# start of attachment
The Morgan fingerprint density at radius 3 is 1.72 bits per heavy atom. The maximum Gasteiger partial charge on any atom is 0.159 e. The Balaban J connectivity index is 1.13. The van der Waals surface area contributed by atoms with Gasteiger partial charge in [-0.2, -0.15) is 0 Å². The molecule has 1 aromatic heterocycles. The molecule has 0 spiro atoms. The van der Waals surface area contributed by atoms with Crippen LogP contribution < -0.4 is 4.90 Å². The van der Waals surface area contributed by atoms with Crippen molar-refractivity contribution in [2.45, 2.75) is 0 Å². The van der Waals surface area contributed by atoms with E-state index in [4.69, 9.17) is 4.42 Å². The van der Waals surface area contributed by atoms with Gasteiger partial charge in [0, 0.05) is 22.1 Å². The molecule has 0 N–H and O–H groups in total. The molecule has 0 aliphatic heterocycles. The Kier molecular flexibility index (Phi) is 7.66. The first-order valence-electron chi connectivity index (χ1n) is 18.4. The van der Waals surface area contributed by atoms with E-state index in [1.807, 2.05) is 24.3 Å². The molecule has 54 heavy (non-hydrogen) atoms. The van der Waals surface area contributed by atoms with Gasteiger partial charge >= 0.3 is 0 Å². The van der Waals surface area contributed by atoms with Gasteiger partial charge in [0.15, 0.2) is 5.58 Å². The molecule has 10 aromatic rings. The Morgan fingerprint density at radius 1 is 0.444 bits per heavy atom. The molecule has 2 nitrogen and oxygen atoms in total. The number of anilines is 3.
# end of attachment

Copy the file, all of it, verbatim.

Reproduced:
The Morgan fingerprint density at radius 3 is 1.72 bits per heavy atom. The maximum Gasteiger partial charge on any atom is 0.159 e. The Balaban J connectivity index is 1.13. The van der Waals surface area contributed by atoms with Gasteiger partial charge in [-0.2, -0.15) is 0 Å². The molecule has 1 aromatic heterocycles. The molecule has 0 spiro atoms. The van der Waals surface area contributed by atoms with Crippen LogP contribution < -0.4 is 4.90 Å². The van der Waals surface area contributed by atoms with Crippen molar-refractivity contribution in [2.45, 2.75) is 0 Å². The van der Waals surface area contributed by atoms with E-state index in [4.69, 9.17) is 4.42 Å². The van der Waals surface area contributed by atoms with Gasteiger partial charge in [0, 0.05) is 22.1 Å². The molecule has 0 N–H and O–H groups in total. The molecule has 0 aliphatic heterocycles. The Kier molecular flexibility index (Phi) is 7.66. The first-order valence-electron chi connectivity index (χ1n) is 18.4. The van der Waals surface area contributed by atoms with E-state index in [1.807, 2.05) is 24.3 Å². The molecule has 54 heavy (non-hydrogen) atoms. The van der Waals surface area contributed by atoms with Gasteiger partial charge >= 0.3 is 0 Å². The van der Waals surface area contributed by atoms with Gasteiger partial charge in [0.15, 0.2) is 5.58 Å². The molecule has 10 aromatic rings. The Morgan fingerprint density at radius 1 is 0.444 bits per heavy atom. The molecule has 2 nitrogen and oxygen atoms in total. The number of anilines is 3.